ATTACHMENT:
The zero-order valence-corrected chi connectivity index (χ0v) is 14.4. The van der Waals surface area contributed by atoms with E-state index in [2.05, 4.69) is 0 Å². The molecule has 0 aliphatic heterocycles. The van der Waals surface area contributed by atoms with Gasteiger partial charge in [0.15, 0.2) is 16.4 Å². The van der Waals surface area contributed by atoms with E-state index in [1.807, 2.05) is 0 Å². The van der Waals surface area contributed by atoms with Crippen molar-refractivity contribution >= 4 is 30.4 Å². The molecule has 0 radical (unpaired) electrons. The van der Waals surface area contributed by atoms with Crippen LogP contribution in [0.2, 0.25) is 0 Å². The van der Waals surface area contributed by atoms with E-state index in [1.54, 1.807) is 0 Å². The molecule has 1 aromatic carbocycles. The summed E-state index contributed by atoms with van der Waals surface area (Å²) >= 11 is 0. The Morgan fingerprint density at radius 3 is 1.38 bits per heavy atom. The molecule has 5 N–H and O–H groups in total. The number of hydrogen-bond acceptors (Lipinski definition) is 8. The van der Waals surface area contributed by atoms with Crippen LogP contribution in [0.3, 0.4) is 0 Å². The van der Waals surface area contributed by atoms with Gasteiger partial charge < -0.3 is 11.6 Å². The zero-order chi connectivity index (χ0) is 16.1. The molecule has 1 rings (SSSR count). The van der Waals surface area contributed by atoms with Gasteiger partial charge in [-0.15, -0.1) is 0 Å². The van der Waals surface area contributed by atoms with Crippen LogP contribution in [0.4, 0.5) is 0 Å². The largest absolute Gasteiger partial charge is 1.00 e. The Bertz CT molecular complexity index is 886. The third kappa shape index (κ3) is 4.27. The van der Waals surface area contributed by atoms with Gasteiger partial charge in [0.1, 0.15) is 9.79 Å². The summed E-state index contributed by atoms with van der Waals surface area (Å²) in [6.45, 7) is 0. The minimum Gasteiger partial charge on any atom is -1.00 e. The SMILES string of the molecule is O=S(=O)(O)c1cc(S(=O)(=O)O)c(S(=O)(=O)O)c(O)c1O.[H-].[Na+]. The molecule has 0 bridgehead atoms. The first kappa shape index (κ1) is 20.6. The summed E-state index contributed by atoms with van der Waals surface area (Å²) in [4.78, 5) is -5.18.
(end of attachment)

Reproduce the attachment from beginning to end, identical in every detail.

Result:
The zero-order valence-corrected chi connectivity index (χ0v) is 14.4. The van der Waals surface area contributed by atoms with E-state index in [2.05, 4.69) is 0 Å². The molecule has 0 aliphatic heterocycles. The van der Waals surface area contributed by atoms with Gasteiger partial charge in [0.15, 0.2) is 16.4 Å². The van der Waals surface area contributed by atoms with E-state index in [1.807, 2.05) is 0 Å². The van der Waals surface area contributed by atoms with Crippen molar-refractivity contribution >= 4 is 30.4 Å². The molecule has 0 radical (unpaired) electrons. The van der Waals surface area contributed by atoms with Crippen LogP contribution in [0.2, 0.25) is 0 Å². The van der Waals surface area contributed by atoms with E-state index in [1.54, 1.807) is 0 Å². The molecule has 1 aromatic carbocycles. The summed E-state index contributed by atoms with van der Waals surface area (Å²) >= 11 is 0. The Morgan fingerprint density at radius 3 is 1.38 bits per heavy atom. The molecule has 5 N–H and O–H groups in total. The number of hydrogen-bond acceptors (Lipinski definition) is 8. The van der Waals surface area contributed by atoms with Crippen LogP contribution in [0.3, 0.4) is 0 Å². The van der Waals surface area contributed by atoms with Gasteiger partial charge < -0.3 is 11.6 Å². The zero-order chi connectivity index (χ0) is 16.1. The molecule has 1 rings (SSSR count). The van der Waals surface area contributed by atoms with Gasteiger partial charge in [-0.15, -0.1) is 0 Å². The van der Waals surface area contributed by atoms with Crippen LogP contribution in [0.4, 0.5) is 0 Å². The largest absolute Gasteiger partial charge is 1.00 e. The Bertz CT molecular complexity index is 886. The third kappa shape index (κ3) is 4.27. The van der Waals surface area contributed by atoms with Gasteiger partial charge in [0.1, 0.15) is 9.79 Å². The summed E-state index contributed by atoms with van der Waals surface area (Å²) in [6.45, 7) is 0. The minimum Gasteiger partial charge on any atom is -1.00 e. The SMILES string of the molecule is O=S(=O)(O)c1cc(S(=O)(=O)O)c(S(=O)(=O)O)c(O)c1O.[H-].[Na+]. The molecule has 0 bridgehead atoms. The first kappa shape index (κ1) is 20.6. The summed E-state index contributed by atoms with van der Waals surface area (Å²) in [4.78, 5) is -5.18.